Over the past couple of weeks, I’ve finally had some time to actually put my (relatively) new Festools to use on some actual woodworking. Up until this point, I’ve only had the chance to use them for framing and other rough work around the bathroom. While I ultimately will be using them to make some custom built-ins, I figured that starting with something much simpler would be a good idea. And so, I decided to build a custom mirror frame.

It’s a simple enough design; I’m taking cues from some existing built-in cabinetry in the butler’s pantry that is original to the house: coped rail-and-stile construction with an ogee pattern. The wood I used was simple oak from the big box; I wanted something darker/more interesting, but since this was a first attempt, I decided to keep it simple and go with something relatively inexpensive, and easily available should I make a mistake and need more. Eventually, I’d like to rebuild it in something more “exotic”, but I’ve got too much on my plate to worry about that right now.

The finished mirror will be installed into a tiled niche behind the sink (not yet installed) using a French cleat (no tile behind the mirror itself). While I haven’t documented every step of the process, I did try to take some photos along the way…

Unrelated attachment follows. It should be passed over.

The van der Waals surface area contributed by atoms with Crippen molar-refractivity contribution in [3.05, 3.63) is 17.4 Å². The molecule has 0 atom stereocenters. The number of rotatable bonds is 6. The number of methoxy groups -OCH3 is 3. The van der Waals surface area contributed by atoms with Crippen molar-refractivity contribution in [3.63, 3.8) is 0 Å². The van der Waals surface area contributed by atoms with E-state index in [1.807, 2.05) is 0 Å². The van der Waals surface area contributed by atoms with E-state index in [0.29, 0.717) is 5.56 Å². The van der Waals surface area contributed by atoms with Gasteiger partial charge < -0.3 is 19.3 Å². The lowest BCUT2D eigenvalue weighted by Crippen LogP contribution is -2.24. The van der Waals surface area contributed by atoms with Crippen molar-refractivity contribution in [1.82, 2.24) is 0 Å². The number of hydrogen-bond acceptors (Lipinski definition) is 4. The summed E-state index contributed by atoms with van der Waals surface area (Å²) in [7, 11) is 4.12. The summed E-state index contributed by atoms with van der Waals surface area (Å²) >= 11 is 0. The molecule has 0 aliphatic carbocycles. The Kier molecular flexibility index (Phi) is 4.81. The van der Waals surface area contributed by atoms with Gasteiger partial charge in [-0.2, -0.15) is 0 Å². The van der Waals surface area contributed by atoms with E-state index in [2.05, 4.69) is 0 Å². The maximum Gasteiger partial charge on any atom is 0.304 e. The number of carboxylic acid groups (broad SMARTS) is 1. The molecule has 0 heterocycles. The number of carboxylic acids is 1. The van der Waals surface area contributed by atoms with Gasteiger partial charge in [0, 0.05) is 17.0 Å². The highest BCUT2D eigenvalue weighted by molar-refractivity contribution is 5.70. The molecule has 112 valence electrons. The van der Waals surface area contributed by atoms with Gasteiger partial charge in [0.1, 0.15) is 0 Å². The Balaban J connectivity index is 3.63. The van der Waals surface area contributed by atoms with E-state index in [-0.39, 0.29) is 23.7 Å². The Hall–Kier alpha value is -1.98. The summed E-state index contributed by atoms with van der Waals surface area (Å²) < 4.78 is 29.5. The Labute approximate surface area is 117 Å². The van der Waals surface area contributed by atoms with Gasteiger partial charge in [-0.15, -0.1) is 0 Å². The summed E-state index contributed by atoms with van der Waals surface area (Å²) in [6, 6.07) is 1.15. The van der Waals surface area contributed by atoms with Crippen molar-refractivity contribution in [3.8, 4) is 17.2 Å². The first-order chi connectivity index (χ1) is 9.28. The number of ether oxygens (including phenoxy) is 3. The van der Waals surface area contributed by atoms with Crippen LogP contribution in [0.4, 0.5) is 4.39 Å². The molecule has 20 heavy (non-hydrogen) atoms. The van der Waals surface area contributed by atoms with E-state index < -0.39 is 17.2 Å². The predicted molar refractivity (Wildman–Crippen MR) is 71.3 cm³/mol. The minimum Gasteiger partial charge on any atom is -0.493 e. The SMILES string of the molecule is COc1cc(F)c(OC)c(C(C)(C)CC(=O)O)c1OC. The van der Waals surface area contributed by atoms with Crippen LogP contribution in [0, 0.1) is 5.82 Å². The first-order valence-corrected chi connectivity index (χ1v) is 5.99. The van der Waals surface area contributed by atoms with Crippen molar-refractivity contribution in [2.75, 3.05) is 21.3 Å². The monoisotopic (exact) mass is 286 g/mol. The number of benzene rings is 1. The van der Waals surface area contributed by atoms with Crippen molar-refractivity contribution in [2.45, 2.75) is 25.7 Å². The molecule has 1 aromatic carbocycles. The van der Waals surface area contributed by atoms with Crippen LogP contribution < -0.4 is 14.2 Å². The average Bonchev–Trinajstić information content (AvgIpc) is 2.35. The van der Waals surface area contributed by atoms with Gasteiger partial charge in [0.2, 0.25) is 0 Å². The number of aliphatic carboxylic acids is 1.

The first step was to square up the lumber and cut the parts to length. My basement workbench is currently being used as a stripping/painting station for trim, so I improvised a workbench with a scrap piece of plywood and a kitchen cart. And to make routing easier, I left the rails together back-to-back in one board, and the stiles in another. That way, the pieces were larger and easier to handle when routing.

With everything cut down, it was on to cutting the mortises with the Domino. I hadn’t originally planned on buying one so soon, but after getting my hands on one at the Intro class at Festool HQ, I realized that it would make these projects a LOT simpler. It took me all of 5 minutes to cut all the mortises (2 in each corner, so 8 total), and the only reason it took that long was the less-than-ideal clamping situation of the kitchen cart. I immediately wondered why I had just spent so much money on a tool I barely used… then I realized that making traditional mortise-and-tenon joints here would have taken me a LOT longer, been less precise, and resulted in several wasted pieces from mistakes. I’m still amazed at how perfect the alignment of the Domino mortises is.

Next up was routing the profiles in all the various pieces. Since I don’t have a router table, I used another “improvised” setup… using the edge guide and guide stops for the router on a guide rail to help provide support and alignment. This actually worked out rather well, though there were still a couple of spots where the router tipped slightly and took out a little extra, but not enough to notice it unless you already know.

Once all the various parts were routed, I cut the individual rails and stiles out. Then a quick dry fit, followed by glue-up. I’m still amazed at how perfectly aligned the Domino joints are.